And the Land Lay Still, Paperback
4 out of 5 (1 rating)


"And the Land Lay Still" is the sweeping Scottish epic by James Robertson. "And the Land Lay Still" is nothing less than the story of a nation.

James Robertson's breathtaking novel is a portrait of modern Scotland as seen through the eyes of natives and immigrants, journalists and politicians, drop-outs and spooks, all trying to make their way through a country in the throes of great and rapid change.

It is a moving, sweeping story of family, friendship, struggle and hope - epic in every sense.

The winner of the Saltire Society Scottish Book of the Year Award 2010, "And the Land Lay Still" is a masterful insight into Scotland's history in the twentieth century and a moving, beautifully written novel of intertwined stories. "Toweringly ambitious, virtually flawlessly realized, a masterpiece and, without a doubt, my book of the year". ("Daily Mail"). "A jam-packed, dizzying piece of fiction". ("Scotland on Sunday"). "Gripping, vivid, beautifully realized". ("The Times"). "Engrossing". ("Daily Telegraph"). "Powerful and moving. A brilliant and multifaceted saga of Scottish life in the second half of the twentieth century". ("Sunday Times"). "Brilliant and thoughtful. Eminently readable, subtle and profound". ("Independent on Sunday"). "Bold, discursive and deep, Robertson's sweeping history of life and politics in 20th-century Scotland should not be ignored". (Ian Rankin, "Observer Books of the Year"). James Robertson is the author of three previous novels: "The Fanatic", "Joseph Knight" and "The Testament of Gideon Mack", which is available in Penguin.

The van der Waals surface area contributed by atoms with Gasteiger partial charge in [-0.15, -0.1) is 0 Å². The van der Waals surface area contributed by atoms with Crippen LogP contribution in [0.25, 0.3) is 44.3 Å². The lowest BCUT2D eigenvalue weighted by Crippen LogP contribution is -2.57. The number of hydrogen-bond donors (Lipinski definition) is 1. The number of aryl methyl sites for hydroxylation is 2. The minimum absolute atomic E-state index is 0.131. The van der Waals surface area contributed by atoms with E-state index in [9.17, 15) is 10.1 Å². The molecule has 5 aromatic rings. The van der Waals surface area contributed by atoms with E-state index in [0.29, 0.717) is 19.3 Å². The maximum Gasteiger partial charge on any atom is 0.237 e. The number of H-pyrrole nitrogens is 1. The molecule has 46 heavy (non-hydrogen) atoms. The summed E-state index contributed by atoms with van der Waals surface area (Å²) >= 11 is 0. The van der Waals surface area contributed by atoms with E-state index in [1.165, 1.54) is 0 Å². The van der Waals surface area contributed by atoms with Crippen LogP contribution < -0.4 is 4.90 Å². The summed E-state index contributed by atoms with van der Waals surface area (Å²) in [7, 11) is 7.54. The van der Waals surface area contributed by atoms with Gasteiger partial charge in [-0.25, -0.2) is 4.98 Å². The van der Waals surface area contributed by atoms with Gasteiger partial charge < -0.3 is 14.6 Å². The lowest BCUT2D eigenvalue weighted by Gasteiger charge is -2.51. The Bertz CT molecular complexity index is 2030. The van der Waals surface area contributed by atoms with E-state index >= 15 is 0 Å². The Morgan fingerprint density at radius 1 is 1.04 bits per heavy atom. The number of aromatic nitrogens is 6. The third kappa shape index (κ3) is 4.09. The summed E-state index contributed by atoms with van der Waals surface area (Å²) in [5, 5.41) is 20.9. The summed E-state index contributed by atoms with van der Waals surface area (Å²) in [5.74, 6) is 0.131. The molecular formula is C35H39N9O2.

Joseph Knight was awarded the two major Scottish literary awards in 2003/4 - the Saltire Book of the Year and the Scottish Arts Council Book of the Year - and The Testament of Gideon Mack was longlisted for the Man Booker Prize, picked by Richard and Judy's Book Club, and shortlisted for the Saltire Book of the Year award.




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Robertson’s earlier novel, the Diary of Gideon Mack was engagingly and imaginatively written. And The Land Lay Still is a worthy successor, a fictional account of the evolution of Scottish society and politics during the second half of the 20th century. The characters are convincing, the break down of conventional codes of behaviour explained with clarity. I’ve given this novel a high rating, but it would have been even higher but for two faults. The first only became evident occasionally; some pruning might have improved the book’s flow. The second fault was at times highly irritating – the author’s determination to impose his Scottish nationalist sympathies on the reader. Fair enough for nationalism to feature, given it was a significant part of the Scottish politics for some – but by no means all – of this era, but Robertson is not subtle about expressing his political preferences. At times you’re left with the impression that all known problems would be solved by Scottish independence and that you’re just reading political propaganda. That significant reservation aside, this is worth reading for anyone with an interest in Scottish history.

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